Further discussion with Dr Leucker at STUVA explored different possible methods of constructing the crossover excavation, which was one of the last pieces of excavation to be completed on the new North-South metro line. “Ground freezing is an extremely expensive method of stabilization,” he said, “and is one that is only employed when no other method can be used. The crossover could have been completed as a wet excavation but how to tremmie in a base slab and break out the running tunnels mined through the core? Pre-excavation of the box and pull through of the TBMs would have been an alternative but it too would have been complicated and would have required stabilization of the ground adjacent to the tunnel eyes. Jet grouting as a method of ground water control for this purpose is problematic. Failure of a caisson shaft on a metro contract in Berlin some year ago confirmed that jet grouting cannot be relied on to be impermeable.
p3 Courtesy TUNNEL

Cross section of installed compensation grouting system

The technique had been used to create a block of stabilized ground outside the eyes of the running tunnels into and out of the caisson but these did not perform as designed. Water and material flooded the shaft through a breach of about 10cm diameter when the concrete of the tunnel eye was being broken out to allow pull-through of the TBM. This caused severe delay and required application of ground freezing to recover the situation.”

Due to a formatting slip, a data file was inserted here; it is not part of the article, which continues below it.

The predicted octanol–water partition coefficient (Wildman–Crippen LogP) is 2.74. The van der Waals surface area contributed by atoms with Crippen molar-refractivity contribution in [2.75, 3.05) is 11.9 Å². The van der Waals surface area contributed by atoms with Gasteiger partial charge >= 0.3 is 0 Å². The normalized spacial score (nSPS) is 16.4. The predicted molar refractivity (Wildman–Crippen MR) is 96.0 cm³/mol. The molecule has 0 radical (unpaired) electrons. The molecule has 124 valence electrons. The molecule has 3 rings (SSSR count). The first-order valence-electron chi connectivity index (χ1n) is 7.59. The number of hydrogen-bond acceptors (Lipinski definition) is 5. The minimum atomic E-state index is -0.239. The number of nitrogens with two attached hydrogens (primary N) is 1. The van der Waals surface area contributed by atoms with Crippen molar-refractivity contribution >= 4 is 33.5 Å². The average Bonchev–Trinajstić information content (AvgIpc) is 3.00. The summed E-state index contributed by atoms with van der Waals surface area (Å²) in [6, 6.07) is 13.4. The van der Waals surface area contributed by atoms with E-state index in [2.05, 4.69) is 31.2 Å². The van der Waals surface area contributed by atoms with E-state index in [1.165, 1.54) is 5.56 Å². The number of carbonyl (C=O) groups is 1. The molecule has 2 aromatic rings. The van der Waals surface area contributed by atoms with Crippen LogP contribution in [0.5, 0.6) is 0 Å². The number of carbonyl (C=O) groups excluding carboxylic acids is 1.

Tunnelling professionals say that second-guessing the decision-making process in Köln prior to the collapse is unfair and prejudicial. Judgments must wait until all investigations are complete and the facts of the situation are uncovered and published. Thorough investigation and publication of the findings, however is needed by the industry, and is being demanded by the general public in Köln, for lessons to be learned and similar disasters are to be prevented in the future.